Tencent resumes WeChat signups but investors remain cautious

Rather amusingly, graphics indicating the roller coaster ride that internet giant Tencent has endured this week look like something out of a game. China’s autocratic crackdown on tech companies, prompted by Jack Ma’s criticism of the Chinese government’s increasingly tight financial regulations in October 2020, has steadily intensified – with Ma’s Alibaba and Ant Group and Chinese ride-hailing giant Didi and other Big Tech companies suffering huge setbacks as a result. Shares in Tencent and other Chinese video game companies fell more than 10% after Chinese state media condemned online games as “spiritual opium – a damning denunciation given the Middle Kingdom’s history involving that drug. Former Naspers CEO Koos Bekker famously discovered Chinese tech success Tencent in 2001 before it exploded in value, powering up the JSE-listed media company. Two decades later, Naspers/Prosus shareholders are understandably worried as Naspers owns 29% of Tencent via its global investment vehicle, Prosus. The JSE was weaker on Thursday, mirroring its global peers, as investors remained cautious about China’s regulatory clampdown on the technology sector. – Nadya Swart

Tencent resumes WeChat signups as gaming concerns persist

By Zheping Huang

(Bloomberg) – Tencent has resumed signing up users for its WeChat messaging app, days after suspending registrations for unspecified technical upgrades.

WeChat, which already has more than 1 billion users, halted signups last week to undergo a “security technical upgrade” to comply with regulations. The company said at the time it expected to resume new individual user registrations around early August. A company representative confirmed user reports on social media Thursday about the resumption.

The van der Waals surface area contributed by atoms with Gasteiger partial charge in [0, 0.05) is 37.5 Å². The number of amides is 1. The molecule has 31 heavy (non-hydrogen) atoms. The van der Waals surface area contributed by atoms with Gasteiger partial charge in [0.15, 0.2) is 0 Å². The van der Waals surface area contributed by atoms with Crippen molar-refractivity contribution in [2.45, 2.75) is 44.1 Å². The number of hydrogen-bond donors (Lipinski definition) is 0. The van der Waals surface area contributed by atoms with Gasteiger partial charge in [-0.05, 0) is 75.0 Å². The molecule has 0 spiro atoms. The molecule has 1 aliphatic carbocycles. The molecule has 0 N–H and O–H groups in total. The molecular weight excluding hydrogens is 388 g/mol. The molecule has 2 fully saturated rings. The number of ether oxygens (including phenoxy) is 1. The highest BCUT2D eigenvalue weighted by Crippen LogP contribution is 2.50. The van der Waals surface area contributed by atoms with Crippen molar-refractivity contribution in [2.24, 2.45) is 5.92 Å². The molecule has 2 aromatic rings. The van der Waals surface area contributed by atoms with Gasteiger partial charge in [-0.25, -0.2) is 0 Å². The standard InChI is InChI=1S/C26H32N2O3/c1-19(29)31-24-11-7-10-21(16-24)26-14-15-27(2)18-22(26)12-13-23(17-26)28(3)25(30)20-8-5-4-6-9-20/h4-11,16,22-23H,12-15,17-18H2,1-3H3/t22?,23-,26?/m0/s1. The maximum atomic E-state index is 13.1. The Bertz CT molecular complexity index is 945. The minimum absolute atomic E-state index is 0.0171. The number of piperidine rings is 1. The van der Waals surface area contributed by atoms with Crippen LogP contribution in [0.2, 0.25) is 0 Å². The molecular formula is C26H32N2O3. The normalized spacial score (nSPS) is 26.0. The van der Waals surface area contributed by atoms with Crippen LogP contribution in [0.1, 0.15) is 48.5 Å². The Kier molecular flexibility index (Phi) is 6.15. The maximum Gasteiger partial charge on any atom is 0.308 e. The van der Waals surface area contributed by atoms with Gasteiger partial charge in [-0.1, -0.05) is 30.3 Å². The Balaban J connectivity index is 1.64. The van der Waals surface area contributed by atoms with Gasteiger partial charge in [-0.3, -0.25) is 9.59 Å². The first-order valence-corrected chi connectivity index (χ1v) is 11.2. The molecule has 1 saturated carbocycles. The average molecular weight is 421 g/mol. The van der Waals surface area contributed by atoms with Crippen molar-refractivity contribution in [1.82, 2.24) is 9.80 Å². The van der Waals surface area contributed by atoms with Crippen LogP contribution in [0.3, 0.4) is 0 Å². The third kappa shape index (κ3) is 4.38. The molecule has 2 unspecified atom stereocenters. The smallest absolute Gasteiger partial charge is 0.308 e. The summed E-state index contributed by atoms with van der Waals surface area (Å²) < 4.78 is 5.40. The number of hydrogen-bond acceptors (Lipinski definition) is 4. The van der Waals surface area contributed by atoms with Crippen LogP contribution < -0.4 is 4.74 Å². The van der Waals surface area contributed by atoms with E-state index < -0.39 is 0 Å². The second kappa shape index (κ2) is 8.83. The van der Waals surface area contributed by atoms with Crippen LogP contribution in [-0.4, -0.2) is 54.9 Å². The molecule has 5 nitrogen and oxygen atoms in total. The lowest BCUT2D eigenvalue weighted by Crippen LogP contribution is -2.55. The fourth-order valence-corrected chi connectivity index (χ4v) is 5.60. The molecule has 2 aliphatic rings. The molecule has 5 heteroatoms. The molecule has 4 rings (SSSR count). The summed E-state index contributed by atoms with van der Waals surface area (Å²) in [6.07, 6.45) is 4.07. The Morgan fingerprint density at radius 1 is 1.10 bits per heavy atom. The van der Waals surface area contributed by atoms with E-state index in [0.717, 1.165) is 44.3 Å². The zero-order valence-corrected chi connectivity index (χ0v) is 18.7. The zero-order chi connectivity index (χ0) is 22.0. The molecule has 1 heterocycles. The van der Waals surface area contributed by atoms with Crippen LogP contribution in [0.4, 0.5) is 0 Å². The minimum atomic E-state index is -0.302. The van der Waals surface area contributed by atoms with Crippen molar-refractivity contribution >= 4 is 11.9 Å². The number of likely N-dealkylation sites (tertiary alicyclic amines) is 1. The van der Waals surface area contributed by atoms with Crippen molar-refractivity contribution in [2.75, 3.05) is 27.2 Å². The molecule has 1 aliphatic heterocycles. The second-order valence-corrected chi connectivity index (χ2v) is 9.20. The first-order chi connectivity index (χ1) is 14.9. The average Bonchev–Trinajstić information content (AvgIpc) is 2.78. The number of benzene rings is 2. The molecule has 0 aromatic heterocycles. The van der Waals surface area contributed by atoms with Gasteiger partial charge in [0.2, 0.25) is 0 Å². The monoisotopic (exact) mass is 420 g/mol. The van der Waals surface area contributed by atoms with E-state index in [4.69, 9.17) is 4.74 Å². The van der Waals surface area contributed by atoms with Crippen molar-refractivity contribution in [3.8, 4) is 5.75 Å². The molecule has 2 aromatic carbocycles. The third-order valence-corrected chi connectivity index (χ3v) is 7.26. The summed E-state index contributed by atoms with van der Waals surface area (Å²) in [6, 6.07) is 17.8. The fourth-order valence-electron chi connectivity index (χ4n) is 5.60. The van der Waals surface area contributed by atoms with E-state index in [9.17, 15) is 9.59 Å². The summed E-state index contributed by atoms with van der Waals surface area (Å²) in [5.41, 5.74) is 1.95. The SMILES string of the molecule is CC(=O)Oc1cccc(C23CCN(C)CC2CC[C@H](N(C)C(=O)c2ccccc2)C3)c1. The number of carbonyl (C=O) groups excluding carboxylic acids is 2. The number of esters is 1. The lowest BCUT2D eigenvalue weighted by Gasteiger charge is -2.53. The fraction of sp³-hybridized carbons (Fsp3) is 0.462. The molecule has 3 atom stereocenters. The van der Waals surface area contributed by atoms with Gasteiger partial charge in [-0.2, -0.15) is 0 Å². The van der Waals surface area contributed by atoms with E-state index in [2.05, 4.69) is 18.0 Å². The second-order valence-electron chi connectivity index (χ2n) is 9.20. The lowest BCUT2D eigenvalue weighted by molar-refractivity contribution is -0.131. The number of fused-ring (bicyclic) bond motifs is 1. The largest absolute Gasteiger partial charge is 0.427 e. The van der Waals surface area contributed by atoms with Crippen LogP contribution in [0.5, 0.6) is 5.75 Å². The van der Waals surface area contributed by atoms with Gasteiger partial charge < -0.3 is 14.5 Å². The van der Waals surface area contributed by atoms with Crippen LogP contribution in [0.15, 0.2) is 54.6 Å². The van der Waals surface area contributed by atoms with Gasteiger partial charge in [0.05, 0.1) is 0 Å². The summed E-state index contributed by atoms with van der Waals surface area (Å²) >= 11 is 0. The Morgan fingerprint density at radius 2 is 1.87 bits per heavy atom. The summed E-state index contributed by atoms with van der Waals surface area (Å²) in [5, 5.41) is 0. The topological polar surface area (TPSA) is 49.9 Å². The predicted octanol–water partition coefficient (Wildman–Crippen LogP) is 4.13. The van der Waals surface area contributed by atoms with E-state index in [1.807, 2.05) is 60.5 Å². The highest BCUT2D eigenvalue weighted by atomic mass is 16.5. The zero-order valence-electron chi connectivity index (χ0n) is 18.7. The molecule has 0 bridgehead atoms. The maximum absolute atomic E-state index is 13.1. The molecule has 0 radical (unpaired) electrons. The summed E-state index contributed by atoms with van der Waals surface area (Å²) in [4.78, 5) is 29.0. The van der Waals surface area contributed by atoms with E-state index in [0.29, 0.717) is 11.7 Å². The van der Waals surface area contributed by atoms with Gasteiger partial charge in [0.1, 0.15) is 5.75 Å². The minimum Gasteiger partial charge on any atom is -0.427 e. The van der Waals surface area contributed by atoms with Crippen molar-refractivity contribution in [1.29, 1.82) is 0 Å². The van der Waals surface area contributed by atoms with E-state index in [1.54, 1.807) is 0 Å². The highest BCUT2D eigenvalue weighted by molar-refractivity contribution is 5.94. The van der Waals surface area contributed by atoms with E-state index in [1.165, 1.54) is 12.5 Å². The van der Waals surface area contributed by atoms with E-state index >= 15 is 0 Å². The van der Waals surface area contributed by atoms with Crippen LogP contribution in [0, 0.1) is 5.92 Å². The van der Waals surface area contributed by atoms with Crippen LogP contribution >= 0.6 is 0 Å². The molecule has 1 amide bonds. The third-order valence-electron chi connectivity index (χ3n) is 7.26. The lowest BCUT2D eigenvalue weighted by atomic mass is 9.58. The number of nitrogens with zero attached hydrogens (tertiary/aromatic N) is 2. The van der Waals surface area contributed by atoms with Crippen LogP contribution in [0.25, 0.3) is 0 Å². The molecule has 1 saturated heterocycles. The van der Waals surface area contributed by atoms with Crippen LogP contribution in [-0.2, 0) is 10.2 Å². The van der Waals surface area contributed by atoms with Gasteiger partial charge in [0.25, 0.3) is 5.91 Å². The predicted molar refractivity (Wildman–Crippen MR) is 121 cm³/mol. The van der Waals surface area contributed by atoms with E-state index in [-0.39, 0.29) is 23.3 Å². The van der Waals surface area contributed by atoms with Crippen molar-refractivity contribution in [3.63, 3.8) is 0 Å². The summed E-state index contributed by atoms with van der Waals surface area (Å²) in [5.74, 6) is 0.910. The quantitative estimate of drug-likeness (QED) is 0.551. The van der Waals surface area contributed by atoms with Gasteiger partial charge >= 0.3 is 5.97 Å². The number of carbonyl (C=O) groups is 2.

A series of state media pronouncements this week have stoked fears Beijing will next train its attention on the gaming sector and its most dominant player, Tencent. China’s most valuable corporation fell as much as 11% after an outlet run by the Xinhua News Agency called games “spiritual opium” – a loaded term since removed from online posts. The Communist Party’s flagship newspaper, the People’s Daily, toned down that rhetoric a day later but reinforced the need to fight addiction, underscoring that reining in the giant industry remains a priority.

WeChat — a fixture in daily Chinese life for everything from hailing a cab to ordering meals and paying utilities bills – plays a central role in funneling traffic to and showcasing Tencent’s businesses. Its services however largely walls off users on platforms operated by its rivals, such as Alibaba’s main shopping sites. The user suspensions affected only its Chinese service – dubbed Weixin locally – which also accounts for the bulk of its global users.

The user suspensions coincided with a notice from the internet industry overseer that warned it was kicking off a six-month campaign to rectify illegal behaviour online, including the blocking of external links as well as the collection and storage of data.


Tencent was down more than 1% at the lunch break. Concerns about the gaming sector come after a tumultuous few weeks of regulatory action against Didi Global Inc. and the $100 billion after-school tutoring industry that at one point wiped out more than $1 trillion of market value from Chinese stocks. Shenzhen-based Tencent, responding to Tuesday’s blistering critique, has pledged to curb game time and even broached a sweeping ban on gaming for kids.

But on Thursday, an influential newspaper based in Shenzhen — Tencent’s home base — fanned the uncertainty by arguing that the government should stop handing out tax breaks to gaming companies because they’ve become global players that thrive on their own.

Beijing’s campaign to rein in its giant internet industry is entering its 10th month, a roller-coaster ordeal that’s prompting nervous investors to ponder the longer-term ramifications of a crackdown on firms from Jack Ma’s Ant Group Co. and Alibaba to Tencent-backed food delivery giant Meituan and Didi.

Those actions demonstrated Beijing’s resolve to go after private enterprises to address social inequities, seize control of data it deems crucial to the economy and stability, and rein in powerful interests.

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